Glory and he had gotten off to a bad start; he had actually folded her head shot in two. She bristled, and (extremely Lady Bracknell-like) said curtly, ” Please refrain from folding my picture. ”

“Huh?” said the genius. “Why?”

“I simply don’t like it being folded. It makes me uncomfortable. Please straighten it out!” Imperio!

Proving his genius, he turned to me and made the motion we used in school to imply someone was a head job. Glory’s mouth started twitching.

“So you’re the director’s assistant?” I asked.

His eyes bugged out in horror. Extremely insulted, “Shit, no way! I’m an actor. I don’t do that shit.” A little more magnanimously, I’m just helping the guys out.”

“Oh, are you going to be in the cast?” Should I even bother to audition?

“In both productions,” he said proudly. “I don’t understand why you people go to auditions. I’ve never gone to audition in my life and I’ve never been unemployed. You guys are totally crazy.” Glory flexed her manicured nails.

“And how, exactly, do you find jobs?” she asked icily. The “you disgusting slab of overripe munchkin” tone was not noticed by Napoleon.

He leaned over (and up) and said, “Girlie, I just go up to the people I want to work with and my powers of persuasion do the rest.”

My stomach cramped with suppressed laughter. This guy just killed me. I wanted to crack up on the floor, but we could not afford hysterics. It was almost our turn, and Glory’s cackle is the one of the most infectious you’ve ever heard. Desperately, I said, “So, did you hear, Glory? Tina’s quit show business!”

“No way,” she said, wiping tears from her still-laughing eyes. “Unbelievable!”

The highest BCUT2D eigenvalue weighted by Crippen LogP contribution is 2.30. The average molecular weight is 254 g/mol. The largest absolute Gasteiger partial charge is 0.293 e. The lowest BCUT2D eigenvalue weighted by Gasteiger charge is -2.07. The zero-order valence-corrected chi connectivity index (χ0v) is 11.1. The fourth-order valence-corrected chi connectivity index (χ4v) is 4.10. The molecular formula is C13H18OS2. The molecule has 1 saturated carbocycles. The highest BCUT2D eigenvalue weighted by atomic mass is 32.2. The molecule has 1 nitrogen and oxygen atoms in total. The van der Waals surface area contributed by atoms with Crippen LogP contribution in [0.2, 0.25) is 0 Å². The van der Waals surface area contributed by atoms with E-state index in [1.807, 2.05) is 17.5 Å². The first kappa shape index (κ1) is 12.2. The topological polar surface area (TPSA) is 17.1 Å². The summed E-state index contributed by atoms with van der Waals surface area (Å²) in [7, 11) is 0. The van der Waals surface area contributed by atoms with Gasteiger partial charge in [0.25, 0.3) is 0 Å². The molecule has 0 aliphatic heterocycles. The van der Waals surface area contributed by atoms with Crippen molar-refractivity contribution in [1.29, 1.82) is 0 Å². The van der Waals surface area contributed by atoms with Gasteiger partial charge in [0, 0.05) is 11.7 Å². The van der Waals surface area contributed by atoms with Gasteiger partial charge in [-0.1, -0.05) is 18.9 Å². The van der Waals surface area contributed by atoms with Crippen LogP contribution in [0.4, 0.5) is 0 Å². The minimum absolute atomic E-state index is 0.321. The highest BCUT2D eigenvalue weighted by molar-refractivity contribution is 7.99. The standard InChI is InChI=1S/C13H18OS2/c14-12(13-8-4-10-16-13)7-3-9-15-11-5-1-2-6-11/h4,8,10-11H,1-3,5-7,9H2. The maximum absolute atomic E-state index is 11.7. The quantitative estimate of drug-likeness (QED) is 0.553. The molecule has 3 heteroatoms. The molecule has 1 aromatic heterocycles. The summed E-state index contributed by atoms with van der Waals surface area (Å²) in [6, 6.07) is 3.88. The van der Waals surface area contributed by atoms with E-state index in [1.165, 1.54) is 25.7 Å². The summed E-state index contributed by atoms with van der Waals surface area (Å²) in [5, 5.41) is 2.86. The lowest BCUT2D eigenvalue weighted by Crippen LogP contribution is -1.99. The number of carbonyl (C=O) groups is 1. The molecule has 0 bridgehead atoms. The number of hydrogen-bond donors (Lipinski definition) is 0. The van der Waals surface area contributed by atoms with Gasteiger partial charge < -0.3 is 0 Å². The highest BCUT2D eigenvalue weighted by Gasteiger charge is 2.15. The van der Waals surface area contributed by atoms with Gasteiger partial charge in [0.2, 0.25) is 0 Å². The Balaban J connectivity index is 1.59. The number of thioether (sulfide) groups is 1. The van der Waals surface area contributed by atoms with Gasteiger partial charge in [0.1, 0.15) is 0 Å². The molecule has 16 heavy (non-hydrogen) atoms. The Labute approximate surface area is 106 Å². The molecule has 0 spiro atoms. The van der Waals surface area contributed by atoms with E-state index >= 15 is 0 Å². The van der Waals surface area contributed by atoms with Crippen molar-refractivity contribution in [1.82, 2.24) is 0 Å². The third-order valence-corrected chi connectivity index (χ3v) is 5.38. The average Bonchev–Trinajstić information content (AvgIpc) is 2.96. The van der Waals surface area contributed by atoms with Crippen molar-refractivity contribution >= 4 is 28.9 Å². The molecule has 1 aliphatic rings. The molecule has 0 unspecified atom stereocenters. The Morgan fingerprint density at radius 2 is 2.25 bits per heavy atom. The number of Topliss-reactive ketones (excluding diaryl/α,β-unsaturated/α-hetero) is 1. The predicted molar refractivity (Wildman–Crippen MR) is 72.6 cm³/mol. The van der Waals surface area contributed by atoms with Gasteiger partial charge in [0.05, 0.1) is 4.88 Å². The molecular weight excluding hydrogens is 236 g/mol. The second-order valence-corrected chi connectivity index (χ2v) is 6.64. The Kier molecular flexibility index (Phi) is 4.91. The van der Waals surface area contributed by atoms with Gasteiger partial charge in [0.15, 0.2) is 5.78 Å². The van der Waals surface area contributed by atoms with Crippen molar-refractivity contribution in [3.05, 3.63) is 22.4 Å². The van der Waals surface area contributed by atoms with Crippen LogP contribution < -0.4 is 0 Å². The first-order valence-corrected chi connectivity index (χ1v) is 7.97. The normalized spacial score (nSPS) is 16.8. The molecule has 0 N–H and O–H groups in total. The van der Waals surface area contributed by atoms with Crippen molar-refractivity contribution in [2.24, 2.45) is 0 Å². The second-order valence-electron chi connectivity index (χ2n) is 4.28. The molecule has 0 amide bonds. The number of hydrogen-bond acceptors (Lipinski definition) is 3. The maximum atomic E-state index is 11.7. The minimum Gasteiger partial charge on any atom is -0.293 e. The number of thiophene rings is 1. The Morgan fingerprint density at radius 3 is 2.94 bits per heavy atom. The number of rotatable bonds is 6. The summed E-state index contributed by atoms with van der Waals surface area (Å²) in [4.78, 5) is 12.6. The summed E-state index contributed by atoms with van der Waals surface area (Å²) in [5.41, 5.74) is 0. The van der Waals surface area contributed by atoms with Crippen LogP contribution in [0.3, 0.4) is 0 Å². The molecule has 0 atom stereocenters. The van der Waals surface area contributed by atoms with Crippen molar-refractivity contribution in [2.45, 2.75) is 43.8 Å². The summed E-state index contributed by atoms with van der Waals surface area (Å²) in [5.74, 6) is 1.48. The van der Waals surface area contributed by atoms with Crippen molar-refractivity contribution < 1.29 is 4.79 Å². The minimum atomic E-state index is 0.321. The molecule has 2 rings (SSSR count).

“I know. She’s gone back to being a chemist. She’s working crazy hours at a pharmaceutical company.”

“Who works at a pharmaceutical company?! Do you work at a pharmaceutical company?” We were interrupted by a rabid Napoleon. “GIve me your phone number now! Can you make me some testosterone?” Gone was the smugness of before; I was looking into the eyes of a psychopathic junkie.

“No, no, no not me! ” I backed away in terror. “A friend!”

“Where is she? Is she down there?” He made to go downstairs.

“No! She’s at work,” and thank Dionysus for that. A minute later his watery junkie eyes were inches away from mine. A drool-drop coyly hung from his lower lip. The stench from his piggy mouth was indescribable.

“You tell her I’ve got a business proposition for her. Promise me you will tell her!”

I promised from a safe distance. I fully intended to keep my promise – over a few bottles of wine and an audience.

“Listen, ” he said seriously, “It’s a really good proposal, I’m not shitting you. I’m into body building, for like, a hobby, you know?”

“I thought you might be!” Glory exclaimed. She beamed at him. “It really shows.” I glared at her. Didn’t she realize we were dealing with a madman?

He reddened. “Um, yeah, well, anyway. If she could make us some testosterone at the lab, we’ll do a, uh, deal thing, and she’ll definitely like the terms. We’re talking big, fucking huge money here. Do you know if she can make testosterone?”